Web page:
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Young people's happiness has 'fallen sharply' for Canada and U.S. in global rankings

Rankings based on countries' prosperity, social bonds and other factors

The latest edition of the World Happiness report shows people in Finland are first in overall happiness. Canada is in 15th place, down two spots from last year, while its younger people are way down the rankings in a newly added category.

Finland has the world's happiest people for the seventh year in a row, according to the report released Wednesday to mark the UN's International Day of Happiness. The report is powered by data from the Gallup World Poll and analyzed by a global team led by the University of Oxford.

Following in order for overall contentment are those living in Denmark, Iceland and Sweden, based on factors linked to a country's prosperity, as well as life expectancy, social bonds or having someone to count on, and freedom from corruption.

Rounding out the top 10 are Israel, the Netherlands, Norway, Luxembourg, Switzerland and Australia.

For the first time in the 12-year history of the survey, the United States is out of the top 20, falling to 23rd place, down from 15th last year, due to a big drop in the sense of wellbeing of Americans under 30, the annual report shows.

Life satisfaction from young to old

Separate rankings by age group were compiled for the first time for the report, and there were worrying findings for both the U.S. and Canada.

In most countries, life satisfaction typically drops gradually from childhood through adolescence and into adulthood, the authors said, and people aged 15 to 24 are still reporting greater life satisfaction than older adults, the authors said.

But the happiness age gap is narrowing in Western Europe and recently reversed in North America due to falling life satisfaction among the young under the age of 30, it said. Conversely, in sub-Saharan Africa, life satisfaction has increased among the young.

"In North America, Australia and New Zealand, life evaluations in 2021-2023 were lowest among the young, rising gradually with age to be highest among the old. The age gap favouring the old is evident in all four countries, while being much larger in the United States and Canada," the report said.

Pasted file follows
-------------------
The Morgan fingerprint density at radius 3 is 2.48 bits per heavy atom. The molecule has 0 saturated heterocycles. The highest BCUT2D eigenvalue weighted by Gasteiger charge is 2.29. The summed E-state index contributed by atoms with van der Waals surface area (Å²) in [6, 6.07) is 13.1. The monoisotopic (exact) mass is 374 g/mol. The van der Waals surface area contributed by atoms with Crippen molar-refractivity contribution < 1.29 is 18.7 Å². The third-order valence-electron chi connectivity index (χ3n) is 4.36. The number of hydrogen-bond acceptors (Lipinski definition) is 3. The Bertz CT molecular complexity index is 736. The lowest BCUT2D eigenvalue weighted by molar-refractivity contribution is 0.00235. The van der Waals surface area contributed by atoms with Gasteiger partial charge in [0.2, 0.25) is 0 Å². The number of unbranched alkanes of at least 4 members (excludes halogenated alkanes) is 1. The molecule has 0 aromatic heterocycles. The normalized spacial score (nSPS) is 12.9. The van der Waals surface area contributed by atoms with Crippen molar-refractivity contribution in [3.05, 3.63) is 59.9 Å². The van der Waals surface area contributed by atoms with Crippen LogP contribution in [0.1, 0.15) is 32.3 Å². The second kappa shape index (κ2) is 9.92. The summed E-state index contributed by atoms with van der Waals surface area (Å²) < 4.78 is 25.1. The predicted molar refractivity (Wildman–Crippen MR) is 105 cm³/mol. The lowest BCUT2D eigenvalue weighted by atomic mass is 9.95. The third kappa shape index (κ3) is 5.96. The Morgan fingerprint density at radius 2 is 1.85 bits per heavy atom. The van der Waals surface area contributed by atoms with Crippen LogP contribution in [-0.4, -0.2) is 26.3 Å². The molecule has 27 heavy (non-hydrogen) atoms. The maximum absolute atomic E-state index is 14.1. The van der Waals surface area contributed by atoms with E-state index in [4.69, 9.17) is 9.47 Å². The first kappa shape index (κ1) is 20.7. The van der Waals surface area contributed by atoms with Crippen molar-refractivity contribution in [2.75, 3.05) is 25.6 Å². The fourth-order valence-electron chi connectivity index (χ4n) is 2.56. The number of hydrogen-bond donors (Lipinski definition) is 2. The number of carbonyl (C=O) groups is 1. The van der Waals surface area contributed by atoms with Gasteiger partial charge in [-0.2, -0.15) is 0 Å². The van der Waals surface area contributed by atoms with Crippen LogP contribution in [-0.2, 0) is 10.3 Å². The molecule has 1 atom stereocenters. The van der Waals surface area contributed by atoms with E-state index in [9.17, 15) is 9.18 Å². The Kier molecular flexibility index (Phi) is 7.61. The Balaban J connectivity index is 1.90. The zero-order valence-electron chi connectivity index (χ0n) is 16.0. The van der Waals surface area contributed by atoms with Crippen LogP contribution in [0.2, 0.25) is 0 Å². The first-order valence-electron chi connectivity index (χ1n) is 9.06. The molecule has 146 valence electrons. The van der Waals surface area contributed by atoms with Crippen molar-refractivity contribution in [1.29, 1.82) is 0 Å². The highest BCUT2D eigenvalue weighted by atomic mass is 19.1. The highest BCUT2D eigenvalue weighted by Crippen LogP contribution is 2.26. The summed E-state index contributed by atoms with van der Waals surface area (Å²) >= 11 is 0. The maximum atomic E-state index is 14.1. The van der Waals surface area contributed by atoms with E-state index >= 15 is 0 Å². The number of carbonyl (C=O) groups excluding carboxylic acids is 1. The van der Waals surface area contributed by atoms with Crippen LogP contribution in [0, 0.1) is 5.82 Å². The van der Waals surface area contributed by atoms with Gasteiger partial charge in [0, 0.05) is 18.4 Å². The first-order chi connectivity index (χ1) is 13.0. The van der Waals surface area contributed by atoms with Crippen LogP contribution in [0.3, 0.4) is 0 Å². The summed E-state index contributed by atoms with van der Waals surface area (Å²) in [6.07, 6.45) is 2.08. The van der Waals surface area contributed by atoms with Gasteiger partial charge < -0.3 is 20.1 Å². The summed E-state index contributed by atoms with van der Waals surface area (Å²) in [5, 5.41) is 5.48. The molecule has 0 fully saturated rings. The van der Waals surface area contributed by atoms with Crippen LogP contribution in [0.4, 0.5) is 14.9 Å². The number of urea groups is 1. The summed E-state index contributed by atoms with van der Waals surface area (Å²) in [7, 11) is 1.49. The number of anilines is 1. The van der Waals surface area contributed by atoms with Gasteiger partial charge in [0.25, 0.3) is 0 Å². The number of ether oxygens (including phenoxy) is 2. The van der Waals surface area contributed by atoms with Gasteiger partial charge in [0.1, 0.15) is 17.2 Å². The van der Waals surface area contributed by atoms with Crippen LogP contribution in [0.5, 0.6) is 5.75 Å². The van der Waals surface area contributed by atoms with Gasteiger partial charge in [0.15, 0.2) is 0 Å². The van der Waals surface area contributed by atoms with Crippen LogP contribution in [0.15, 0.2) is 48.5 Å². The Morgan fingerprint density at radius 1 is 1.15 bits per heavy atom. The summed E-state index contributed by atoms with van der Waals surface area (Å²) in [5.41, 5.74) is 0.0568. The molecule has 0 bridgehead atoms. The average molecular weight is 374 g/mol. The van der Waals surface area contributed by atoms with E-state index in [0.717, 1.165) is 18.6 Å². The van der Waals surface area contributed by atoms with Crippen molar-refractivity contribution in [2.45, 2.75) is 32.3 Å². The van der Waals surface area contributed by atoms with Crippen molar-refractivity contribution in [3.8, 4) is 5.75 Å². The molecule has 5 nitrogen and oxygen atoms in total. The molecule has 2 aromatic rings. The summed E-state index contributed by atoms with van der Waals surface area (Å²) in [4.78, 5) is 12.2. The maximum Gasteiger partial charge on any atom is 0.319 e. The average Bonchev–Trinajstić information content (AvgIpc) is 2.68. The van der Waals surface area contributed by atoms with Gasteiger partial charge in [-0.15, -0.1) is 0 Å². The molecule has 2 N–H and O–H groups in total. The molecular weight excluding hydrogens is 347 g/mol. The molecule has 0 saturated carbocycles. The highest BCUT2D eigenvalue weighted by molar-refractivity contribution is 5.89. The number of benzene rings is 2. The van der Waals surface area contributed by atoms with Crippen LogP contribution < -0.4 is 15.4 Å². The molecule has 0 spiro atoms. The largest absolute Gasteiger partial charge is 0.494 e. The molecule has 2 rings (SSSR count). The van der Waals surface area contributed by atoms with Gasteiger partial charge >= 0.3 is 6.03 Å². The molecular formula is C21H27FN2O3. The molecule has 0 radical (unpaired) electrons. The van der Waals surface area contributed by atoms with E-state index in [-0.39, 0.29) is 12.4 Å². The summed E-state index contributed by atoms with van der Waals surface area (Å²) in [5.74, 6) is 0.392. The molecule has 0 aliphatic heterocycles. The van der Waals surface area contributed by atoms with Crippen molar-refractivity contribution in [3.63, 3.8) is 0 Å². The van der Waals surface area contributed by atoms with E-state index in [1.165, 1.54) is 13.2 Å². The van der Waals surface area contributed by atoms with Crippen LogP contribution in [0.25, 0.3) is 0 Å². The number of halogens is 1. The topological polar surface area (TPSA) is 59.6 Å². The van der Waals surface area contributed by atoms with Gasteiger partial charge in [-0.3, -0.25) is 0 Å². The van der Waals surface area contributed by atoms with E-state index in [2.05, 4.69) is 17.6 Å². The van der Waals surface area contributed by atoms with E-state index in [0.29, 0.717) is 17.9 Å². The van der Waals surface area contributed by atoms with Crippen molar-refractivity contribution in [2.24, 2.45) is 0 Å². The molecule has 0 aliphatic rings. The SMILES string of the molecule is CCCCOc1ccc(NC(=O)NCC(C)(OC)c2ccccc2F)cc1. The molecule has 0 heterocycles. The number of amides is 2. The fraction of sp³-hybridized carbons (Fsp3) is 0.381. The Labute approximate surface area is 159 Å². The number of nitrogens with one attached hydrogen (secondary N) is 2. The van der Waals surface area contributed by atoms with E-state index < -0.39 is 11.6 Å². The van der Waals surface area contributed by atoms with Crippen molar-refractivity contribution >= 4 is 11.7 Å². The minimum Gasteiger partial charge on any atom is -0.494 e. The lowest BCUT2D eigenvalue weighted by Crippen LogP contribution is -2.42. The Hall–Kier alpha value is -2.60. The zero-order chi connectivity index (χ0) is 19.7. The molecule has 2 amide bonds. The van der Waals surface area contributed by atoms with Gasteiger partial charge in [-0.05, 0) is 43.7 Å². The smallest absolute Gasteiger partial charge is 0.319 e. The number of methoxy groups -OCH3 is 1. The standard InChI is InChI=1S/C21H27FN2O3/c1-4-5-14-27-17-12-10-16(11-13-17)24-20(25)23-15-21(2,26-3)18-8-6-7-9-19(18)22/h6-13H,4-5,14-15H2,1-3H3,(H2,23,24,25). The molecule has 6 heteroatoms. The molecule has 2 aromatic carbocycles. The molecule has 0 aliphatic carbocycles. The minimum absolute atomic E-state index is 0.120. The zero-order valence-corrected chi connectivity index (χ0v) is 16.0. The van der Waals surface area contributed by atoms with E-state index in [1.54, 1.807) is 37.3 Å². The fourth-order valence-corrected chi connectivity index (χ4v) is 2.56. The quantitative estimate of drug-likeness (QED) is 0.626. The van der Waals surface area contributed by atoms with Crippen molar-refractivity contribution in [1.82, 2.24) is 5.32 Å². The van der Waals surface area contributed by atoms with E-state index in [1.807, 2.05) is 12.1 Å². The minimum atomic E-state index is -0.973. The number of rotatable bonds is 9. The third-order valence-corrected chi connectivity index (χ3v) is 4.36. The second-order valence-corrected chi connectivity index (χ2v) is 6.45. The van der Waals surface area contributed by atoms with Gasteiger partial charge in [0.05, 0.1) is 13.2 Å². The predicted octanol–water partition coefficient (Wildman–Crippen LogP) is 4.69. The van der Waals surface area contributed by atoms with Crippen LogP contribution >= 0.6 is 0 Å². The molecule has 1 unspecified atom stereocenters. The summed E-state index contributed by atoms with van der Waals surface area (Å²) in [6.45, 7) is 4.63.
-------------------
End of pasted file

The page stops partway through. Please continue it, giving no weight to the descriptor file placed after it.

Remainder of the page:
Findings for people under the age of 30 showed Canada in 58th place, the U.S. in 62nd place and Mexico in 22nd place. Australia was 19th in the category and New Zealand was 27th.

Ages 60 and above

The report found that Lithuania tops the happiness list for people under 30, and that helped move the country up one spot in the top 20 for overall happiness.

Denmark, meanwhile, is the world's happiest country for those aged 60 and older, followed by Finland, Norway, Sweden, Iceland, New Zealand, the Netherlands, Canada, Australia and the U.S.

"In the West, the received wisdom was that the young are the happiest and that happiness thereafter declines until middle age, followed by substantial recovery," the authors said. However, they said happiness has "fallen sharply" in North America to a point where it's the other way around.

In contrast, the report said the young in Central and Eastern Europe are "much happier than the old." In Western Europe, as a whole, happiness is similar at all ages, it said.

Life expectancy higher in Scandinavian countries

"So wealth is one thing, but then there's also a healthy life expectancy, which is also very high in Scandinavian countries, whereas in other wealthy countries, like the United States, life expectancy is actually going down for certain segments of the population," Jan-Emmanuel De Neve, a University of Oxford economics professor and one of the report's editors, told CBC News.

"And then, finally, something where Scandinavian countries really stand out, we find, is in terms of the social fabric, the social capital of their society. So people trust each other, they trust the institutions, there's social support available for them, both institutionally and personally, and we find that is less the case in other societies," he said.

The report said older age is associated with higher life satisfaction in India, "refuting some claims that the positive association between age and life satisfaction only exists in higher-income nations." However, it said older women in India report lower life satisfaction than older men.

The age gap in wellbeing is starkest in the United States, and also wide in Canada and Japan, and to a decreasing extent in France, Germany and Britain, which all lost ground in this year's rankings.

De Neve said a range of factors is likely lowering young people's happiness, including increased polarization over social issues, negative aspects of social media and economic inequality that make it harder for young people to afford their own homes than in the past.